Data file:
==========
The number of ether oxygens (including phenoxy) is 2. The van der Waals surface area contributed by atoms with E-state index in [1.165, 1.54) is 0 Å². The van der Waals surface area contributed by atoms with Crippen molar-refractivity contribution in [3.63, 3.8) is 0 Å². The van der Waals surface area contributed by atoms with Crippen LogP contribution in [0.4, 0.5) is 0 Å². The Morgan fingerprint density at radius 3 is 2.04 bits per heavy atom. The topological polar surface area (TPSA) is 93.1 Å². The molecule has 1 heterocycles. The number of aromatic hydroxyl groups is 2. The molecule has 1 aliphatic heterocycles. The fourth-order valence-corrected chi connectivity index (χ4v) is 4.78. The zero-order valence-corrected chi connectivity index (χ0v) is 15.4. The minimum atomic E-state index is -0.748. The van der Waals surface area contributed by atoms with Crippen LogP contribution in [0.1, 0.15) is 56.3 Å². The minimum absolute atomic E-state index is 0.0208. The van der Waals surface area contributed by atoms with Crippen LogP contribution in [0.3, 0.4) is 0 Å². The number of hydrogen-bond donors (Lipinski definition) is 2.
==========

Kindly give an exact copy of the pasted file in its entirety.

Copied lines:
The number of ether oxygens (including phenoxy) is 2. The van der Waals surface area contributed by atoms with E-state index in [1.165, 1.54) is 0 Å². The van der Waals surface area contributed by atoms with Crippen molar-refractivity contribution in [3.63, 3.8) is 0 Å². The van der Waals surface area contributed by atoms with Crippen LogP contribution in [0.4, 0.5) is 0 Å². The Morgan fingerprint density at radius 3 is 2.04 bits per heavy atom. The topological polar surface area (TPSA) is 93.1 Å². The molecule has 1 heterocycles. The number of aromatic hydroxyl groups is 2. The molecule has 1 aliphatic heterocycles. The fourth-order valence-corrected chi connectivity index (χ4v) is 4.78. The zero-order valence-corrected chi connectivity index (χ0v) is 15.4. The minimum atomic E-state index is -0.748. The van der Waals surface area contributed by atoms with Crippen LogP contribution in [0.1, 0.15) is 56.3 Å². The minimum absolute atomic E-state index is 0.0208. The van der Waals surface area contributed by atoms with Crippen LogP contribution in [0.3, 0.4) is 0 Å². The number of hydrogen-bond donors (Lipinski definition) is 2.